Of the 15 million songs available on the 7Digital-provided catalogue, Pure states that "the vast majority" are streamable and that licensing deals will extend the offerings over time. We didn't have many issues in not being able to find artists that we wanted; we did a test of around 50 artists from a wide genre and time-frame and the majority were all present and correct. However, we must stress here that we've been testing a preview version of the platform and the availability of songs to stream, download or both may differ when Pure Music goes live.


For now, the songs are purchased as DRM-free MP3s encoded at 320kbps that you can move to any computer or MP3 player, and 128kbps MP3 files for streaming. The platform is set to evolve though; we're told that a lossless format will arrive along with launches in more countries - for now it's UK-only.

On Pure radios and the apps

If you've got a Pure radio this is where the fun starts. Because, as well as the old FlowSongs tagging service, and the playback of songs that you've paid for - you can now access Pure Music so long as you cough up your monthly fee.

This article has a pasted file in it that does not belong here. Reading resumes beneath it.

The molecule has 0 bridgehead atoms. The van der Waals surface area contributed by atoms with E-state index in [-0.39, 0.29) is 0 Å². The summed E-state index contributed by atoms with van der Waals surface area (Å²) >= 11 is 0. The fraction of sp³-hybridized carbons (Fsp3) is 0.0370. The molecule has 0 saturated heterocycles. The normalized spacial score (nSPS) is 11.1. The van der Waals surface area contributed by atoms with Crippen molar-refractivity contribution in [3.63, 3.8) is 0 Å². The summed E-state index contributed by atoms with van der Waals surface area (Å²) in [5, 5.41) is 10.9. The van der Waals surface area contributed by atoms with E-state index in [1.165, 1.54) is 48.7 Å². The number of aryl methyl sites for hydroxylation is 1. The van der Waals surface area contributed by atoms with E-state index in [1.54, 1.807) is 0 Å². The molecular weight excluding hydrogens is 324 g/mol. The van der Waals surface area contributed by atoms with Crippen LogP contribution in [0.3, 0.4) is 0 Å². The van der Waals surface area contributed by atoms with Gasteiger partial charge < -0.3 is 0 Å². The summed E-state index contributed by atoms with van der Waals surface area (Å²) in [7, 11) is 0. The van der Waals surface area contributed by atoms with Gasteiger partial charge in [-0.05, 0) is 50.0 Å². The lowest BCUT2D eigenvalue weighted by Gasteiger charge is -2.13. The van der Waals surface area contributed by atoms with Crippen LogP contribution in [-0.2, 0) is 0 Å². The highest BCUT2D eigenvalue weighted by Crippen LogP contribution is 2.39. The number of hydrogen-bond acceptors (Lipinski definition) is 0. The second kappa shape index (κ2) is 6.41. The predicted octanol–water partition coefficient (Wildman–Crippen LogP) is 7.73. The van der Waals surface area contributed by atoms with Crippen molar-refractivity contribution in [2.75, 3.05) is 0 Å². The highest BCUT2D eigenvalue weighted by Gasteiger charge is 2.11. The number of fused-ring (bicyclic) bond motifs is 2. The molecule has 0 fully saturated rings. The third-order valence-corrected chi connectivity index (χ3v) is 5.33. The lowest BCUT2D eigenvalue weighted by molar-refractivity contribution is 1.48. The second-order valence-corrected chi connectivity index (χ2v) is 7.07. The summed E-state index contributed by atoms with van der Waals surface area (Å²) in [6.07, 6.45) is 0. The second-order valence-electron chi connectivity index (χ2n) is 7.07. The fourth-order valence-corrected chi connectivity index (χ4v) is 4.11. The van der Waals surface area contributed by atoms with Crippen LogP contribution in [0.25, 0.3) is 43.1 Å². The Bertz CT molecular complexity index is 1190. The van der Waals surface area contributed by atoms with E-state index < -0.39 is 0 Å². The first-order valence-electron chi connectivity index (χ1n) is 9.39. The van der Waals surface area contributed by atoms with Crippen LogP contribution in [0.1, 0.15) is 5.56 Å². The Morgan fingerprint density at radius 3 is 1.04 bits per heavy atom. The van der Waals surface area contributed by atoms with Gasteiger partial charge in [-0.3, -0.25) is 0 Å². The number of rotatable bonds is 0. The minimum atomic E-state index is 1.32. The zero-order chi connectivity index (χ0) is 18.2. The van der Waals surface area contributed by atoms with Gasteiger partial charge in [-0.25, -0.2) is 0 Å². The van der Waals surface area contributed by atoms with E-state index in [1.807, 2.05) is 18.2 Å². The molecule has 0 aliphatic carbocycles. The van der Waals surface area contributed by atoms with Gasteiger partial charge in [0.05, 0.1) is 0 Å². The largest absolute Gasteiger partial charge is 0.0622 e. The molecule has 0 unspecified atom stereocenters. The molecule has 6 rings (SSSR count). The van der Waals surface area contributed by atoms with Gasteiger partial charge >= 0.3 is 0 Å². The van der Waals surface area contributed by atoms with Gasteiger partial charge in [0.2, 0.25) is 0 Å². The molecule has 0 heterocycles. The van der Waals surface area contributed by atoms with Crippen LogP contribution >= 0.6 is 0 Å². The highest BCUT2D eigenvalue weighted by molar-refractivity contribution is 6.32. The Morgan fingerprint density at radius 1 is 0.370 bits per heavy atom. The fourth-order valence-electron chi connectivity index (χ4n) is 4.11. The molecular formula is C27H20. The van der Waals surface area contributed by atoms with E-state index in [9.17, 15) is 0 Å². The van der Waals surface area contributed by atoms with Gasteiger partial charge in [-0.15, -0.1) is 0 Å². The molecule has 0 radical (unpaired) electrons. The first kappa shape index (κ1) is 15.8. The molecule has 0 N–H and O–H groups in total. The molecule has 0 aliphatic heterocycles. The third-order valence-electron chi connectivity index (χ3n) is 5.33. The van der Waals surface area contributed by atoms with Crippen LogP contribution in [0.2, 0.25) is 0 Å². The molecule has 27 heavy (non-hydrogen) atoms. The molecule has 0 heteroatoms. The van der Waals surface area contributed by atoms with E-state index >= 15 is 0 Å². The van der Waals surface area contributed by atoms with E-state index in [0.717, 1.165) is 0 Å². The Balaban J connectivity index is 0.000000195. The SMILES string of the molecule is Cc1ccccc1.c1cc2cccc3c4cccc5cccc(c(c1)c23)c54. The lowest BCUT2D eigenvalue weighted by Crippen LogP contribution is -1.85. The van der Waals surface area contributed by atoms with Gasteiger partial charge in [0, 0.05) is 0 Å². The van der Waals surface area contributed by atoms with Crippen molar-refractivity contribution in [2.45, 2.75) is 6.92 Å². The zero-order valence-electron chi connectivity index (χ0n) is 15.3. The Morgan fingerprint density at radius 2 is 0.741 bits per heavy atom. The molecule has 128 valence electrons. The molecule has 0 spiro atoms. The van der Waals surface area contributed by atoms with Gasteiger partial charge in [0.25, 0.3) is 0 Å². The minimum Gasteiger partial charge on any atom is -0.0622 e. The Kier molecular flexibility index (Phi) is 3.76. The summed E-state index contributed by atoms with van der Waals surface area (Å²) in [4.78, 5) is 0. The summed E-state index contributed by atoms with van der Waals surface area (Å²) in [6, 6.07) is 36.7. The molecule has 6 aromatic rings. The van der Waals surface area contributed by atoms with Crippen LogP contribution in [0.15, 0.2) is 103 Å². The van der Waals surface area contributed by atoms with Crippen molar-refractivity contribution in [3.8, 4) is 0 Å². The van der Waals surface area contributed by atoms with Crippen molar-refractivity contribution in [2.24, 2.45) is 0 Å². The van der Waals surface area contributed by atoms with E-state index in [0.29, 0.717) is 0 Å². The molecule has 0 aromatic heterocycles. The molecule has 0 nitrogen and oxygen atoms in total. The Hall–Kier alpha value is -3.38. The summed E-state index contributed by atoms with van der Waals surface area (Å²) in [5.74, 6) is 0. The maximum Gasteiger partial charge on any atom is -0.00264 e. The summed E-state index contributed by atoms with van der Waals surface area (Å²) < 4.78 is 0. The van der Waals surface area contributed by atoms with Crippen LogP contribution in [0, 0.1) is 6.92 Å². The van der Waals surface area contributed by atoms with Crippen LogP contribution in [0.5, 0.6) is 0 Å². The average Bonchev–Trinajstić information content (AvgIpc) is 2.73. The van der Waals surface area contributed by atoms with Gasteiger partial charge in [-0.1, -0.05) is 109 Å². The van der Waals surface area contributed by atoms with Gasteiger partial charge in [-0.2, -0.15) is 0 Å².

Yes, it's clunky as hell trying to find anyone using a Pure radio's control options (even on the touchscreen of the Pure Sensia) but if you've already created playlists using the desktop client then you're away.

The mobile apps (iPhone tested) work in much the same way, although it is much easier to find artists, albums and particular tracks obviously. AirPlay worked without an issue as well, although there's no caching, as per Spotify's app, so you'll always need a data connection to stream your music.


It's impossible not to compare Pure Music to Spotify. As much as the company wishes that we wouldn't, and, as such, it's impossible not to mark the digital radio specialist's effort down a touch on the few aspects where it falls a bit short.